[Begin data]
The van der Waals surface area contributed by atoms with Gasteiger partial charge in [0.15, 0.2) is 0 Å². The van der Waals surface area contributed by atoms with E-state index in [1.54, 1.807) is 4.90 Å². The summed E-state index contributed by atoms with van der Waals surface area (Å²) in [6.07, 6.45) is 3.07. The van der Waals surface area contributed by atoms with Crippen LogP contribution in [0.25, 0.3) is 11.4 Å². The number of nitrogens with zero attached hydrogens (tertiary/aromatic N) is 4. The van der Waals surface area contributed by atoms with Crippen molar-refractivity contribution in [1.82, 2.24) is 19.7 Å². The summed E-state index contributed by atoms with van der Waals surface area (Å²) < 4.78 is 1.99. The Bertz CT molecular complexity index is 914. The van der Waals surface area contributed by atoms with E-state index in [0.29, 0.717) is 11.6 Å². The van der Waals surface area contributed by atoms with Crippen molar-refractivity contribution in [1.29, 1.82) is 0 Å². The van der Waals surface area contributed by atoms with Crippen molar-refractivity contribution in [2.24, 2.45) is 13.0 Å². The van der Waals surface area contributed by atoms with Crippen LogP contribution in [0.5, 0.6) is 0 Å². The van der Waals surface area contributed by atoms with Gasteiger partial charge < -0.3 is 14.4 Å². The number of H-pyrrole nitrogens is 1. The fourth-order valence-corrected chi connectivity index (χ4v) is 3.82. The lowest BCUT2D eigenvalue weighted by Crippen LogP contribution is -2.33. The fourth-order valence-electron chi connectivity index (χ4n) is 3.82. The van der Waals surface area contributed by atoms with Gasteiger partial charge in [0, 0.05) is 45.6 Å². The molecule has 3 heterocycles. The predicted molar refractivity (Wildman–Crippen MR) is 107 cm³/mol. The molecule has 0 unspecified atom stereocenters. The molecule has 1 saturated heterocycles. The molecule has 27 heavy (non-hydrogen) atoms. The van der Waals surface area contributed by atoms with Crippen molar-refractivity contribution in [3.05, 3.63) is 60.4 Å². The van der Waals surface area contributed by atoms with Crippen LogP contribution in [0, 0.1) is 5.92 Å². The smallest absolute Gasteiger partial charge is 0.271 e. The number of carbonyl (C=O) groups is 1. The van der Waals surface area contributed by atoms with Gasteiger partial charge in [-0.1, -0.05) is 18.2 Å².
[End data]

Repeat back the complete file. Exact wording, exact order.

The van der Waals surface area contributed by atoms with Gasteiger partial charge in [0.15, 0.2) is 0 Å². The van der Waals surface area contributed by atoms with E-state index in [1.54, 1.807) is 4.90 Å². The summed E-state index contributed by atoms with van der Waals surface area (Å²) in [6.07, 6.45) is 3.07. The van der Waals surface area contributed by atoms with Crippen LogP contribution in [0.25, 0.3) is 11.4 Å². The number of nitrogens with zero attached hydrogens (tertiary/aromatic N) is 4. The van der Waals surface area contributed by atoms with Crippen molar-refractivity contribution in [1.82, 2.24) is 19.7 Å². The summed E-state index contributed by atoms with van der Waals surface area (Å²) < 4.78 is 1.99. The Bertz CT molecular complexity index is 914. The van der Waals surface area contributed by atoms with E-state index in [0.29, 0.717) is 11.6 Å². The van der Waals surface area contributed by atoms with Crippen molar-refractivity contribution in [1.29, 1.82) is 0 Å². The van der Waals surface area contributed by atoms with Crippen molar-refractivity contribution in [2.24, 2.45) is 13.0 Å². The van der Waals surface area contributed by atoms with Crippen LogP contribution in [0.5, 0.6) is 0 Å². The van der Waals surface area contributed by atoms with Gasteiger partial charge < -0.3 is 14.4 Å². The number of H-pyrrole nitrogens is 1. The fourth-order valence-corrected chi connectivity index (χ4v) is 3.82. The lowest BCUT2D eigenvalue weighted by Crippen LogP contribution is -2.33. The fourth-order valence-electron chi connectivity index (χ4n) is 3.82. The van der Waals surface area contributed by atoms with Gasteiger partial charge in [0, 0.05) is 45.6 Å². The molecule has 3 heterocycles. The predicted molar refractivity (Wildman–Crippen MR) is 107 cm³/mol. The molecule has 0 unspecified atom stereocenters. The molecule has 1 saturated heterocycles. The molecule has 27 heavy (non-hydrogen) atoms. The van der Waals surface area contributed by atoms with Crippen molar-refractivity contribution in [3.05, 3.63) is 60.4 Å². The van der Waals surface area contributed by atoms with Crippen LogP contribution in [0, 0.1) is 5.92 Å². The smallest absolute Gasteiger partial charge is 0.271 e. The number of carbonyl (C=O) groups is 1. The van der Waals surface area contributed by atoms with Gasteiger partial charge in [-0.1, -0.05) is 18.2 Å².